Good point. I’ve said that very thing myself. I’llI update that statement: Creativity is combining old things in new ways through the lens of your unique experience. 

That’s what chat GPT lacks: experience. And it’s the heart of creativity and originality. 

The American essayist Fran Lebowitz talked to Eleanor Wachtel on Writers and Company about how writers need to have experiences to have something to say. She pointed out that, unlike music or math, literature lacks prodigies. There’s no Mozart of writing because you need to undergo those experiences that shape your understanding of yourself and the world, and harness language to express them. 

ChatGPT can compile and synthesize (click here for a Top 10 of ChatGPT Limitations I asked ChatGPT to compile for me, it’s pretty thorough). But it understands nothing. 

Perhaps most crucially for writing, it cannot understand what is happening below the surface of words, which is where meaning is made. I’m talking about context, regionalism, little-c culture, allusion, and all the non-literal work of language, from metaphors to puns. 

The best writing, stories, and content are fresh, new, and surprising. That takes a human, with our unique experiences of the world, our wit, our sense of nuance, and our ability to adjust tone to a specific audience or use figurative language. We’ve got the robots beat on all these fronts. 

Let’s Zoom Out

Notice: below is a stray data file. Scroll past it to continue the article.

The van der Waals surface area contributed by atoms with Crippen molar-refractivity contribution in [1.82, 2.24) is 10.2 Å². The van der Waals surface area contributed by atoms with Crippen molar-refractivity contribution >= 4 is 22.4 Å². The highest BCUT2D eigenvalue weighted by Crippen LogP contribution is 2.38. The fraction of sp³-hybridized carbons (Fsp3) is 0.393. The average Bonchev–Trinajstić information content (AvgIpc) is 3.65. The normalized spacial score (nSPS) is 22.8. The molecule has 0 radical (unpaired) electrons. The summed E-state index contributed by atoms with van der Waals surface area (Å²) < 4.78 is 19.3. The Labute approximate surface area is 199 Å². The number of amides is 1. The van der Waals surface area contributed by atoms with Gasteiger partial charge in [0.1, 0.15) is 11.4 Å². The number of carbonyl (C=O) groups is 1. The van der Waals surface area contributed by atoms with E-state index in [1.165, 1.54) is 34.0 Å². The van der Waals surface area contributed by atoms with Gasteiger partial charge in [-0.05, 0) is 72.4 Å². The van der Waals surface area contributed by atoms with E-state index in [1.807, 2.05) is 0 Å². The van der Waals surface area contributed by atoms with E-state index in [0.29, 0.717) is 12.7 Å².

What if we reframed the discussion from one based on defeat and panic to consider the essential question: what is my writing for

If it’s to produce reams of generic, recycled content pastiches, then ChatGPT is your new best friend. 

If it’s to provide value, which is to say, a fresh and original perspective on the world via your life and work, then at best, it’s a digital handmaiden. 

Remember, we already use AI tools like Grammarly to help us write better without it replacing us writers. We still have to do the heavy lifting: the original, specific, creative work of bringing experience to the page.

Authentic Matters More Than Ever 

ChatGPT is like a sewing machine, a tool that can do tedious, repetitive work. AI writing is like fast fashion: semi-disposable, generic, imitative and of questionable quality. 

Just as fast fashion drove a heightened interest in the authentic, the handmade, and the artisanal so will Chat GPT only elevate the value of original, handmade writing.

Most of the writing I do in my business is based on conversations with my clients, their customers, and stakeholders to extract information, ideas, and stories that don’t exist anywhere online. It’s deep interviewing to get at the answer behind the surface. That’s where the value lies. ChatGPT lacks this vital research and discovery tool of having real conversations and going out into the world to discover new things. It’s confined to the internet. Vast, sure, but not total. 

These machines are smart and getting smarter all the time. But they can’t replace the need for humans, and our experiences, insights and knowledge, to create original writing and content that stands out in a sea of bland, lookalike, regurgitative, and generic writing. 

We still need your stories.